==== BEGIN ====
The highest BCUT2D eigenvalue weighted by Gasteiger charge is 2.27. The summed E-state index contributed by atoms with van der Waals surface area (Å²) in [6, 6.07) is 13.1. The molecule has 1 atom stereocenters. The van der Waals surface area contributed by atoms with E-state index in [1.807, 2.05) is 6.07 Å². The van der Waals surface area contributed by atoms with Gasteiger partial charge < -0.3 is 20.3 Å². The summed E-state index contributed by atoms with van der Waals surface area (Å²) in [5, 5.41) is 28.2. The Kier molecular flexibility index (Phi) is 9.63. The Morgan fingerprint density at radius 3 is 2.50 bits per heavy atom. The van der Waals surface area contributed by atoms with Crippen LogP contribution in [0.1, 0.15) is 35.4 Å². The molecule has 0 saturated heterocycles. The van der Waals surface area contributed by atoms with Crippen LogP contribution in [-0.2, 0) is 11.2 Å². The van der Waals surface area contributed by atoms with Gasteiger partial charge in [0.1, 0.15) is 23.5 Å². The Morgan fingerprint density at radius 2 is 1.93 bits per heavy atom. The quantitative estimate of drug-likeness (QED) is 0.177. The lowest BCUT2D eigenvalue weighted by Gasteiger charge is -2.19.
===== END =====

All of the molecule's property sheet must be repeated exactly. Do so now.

The highest BCUT2D eigenvalue weighted by Gasteiger charge is 2.27. The summed E-state index contributed by atoms with van der Waals surface area (Å²) in [6, 6.07) is 13.1. The molecule has 1 atom stereocenters. The van der Waals surface area contributed by atoms with E-state index in [1.807, 2.05) is 6.07 Å². The van der Waals surface area contributed by atoms with Gasteiger partial charge < -0.3 is 20.3 Å². The summed E-state index contributed by atoms with van der Waals surface area (Å²) in [5, 5.41) is 28.2. The Kier molecular flexibility index (Phi) is 9.63. The Morgan fingerprint density at radius 3 is 2.50 bits per heavy atom. The van der Waals surface area contributed by atoms with Crippen LogP contribution in [0.1, 0.15) is 35.4 Å². The molecule has 0 saturated heterocycles. The van der Waals surface area contributed by atoms with Crippen LogP contribution in [-0.2, 0) is 11.2 Å². The van der Waals surface area contributed by atoms with Gasteiger partial charge in [0.1, 0.15) is 23.5 Å². The Morgan fingerprint density at radius 2 is 1.93 bits per heavy atom. The quantitative estimate of drug-likeness (QED) is 0.177. The lowest BCUT2D eigenvalue weighted by Gasteiger charge is -2.19.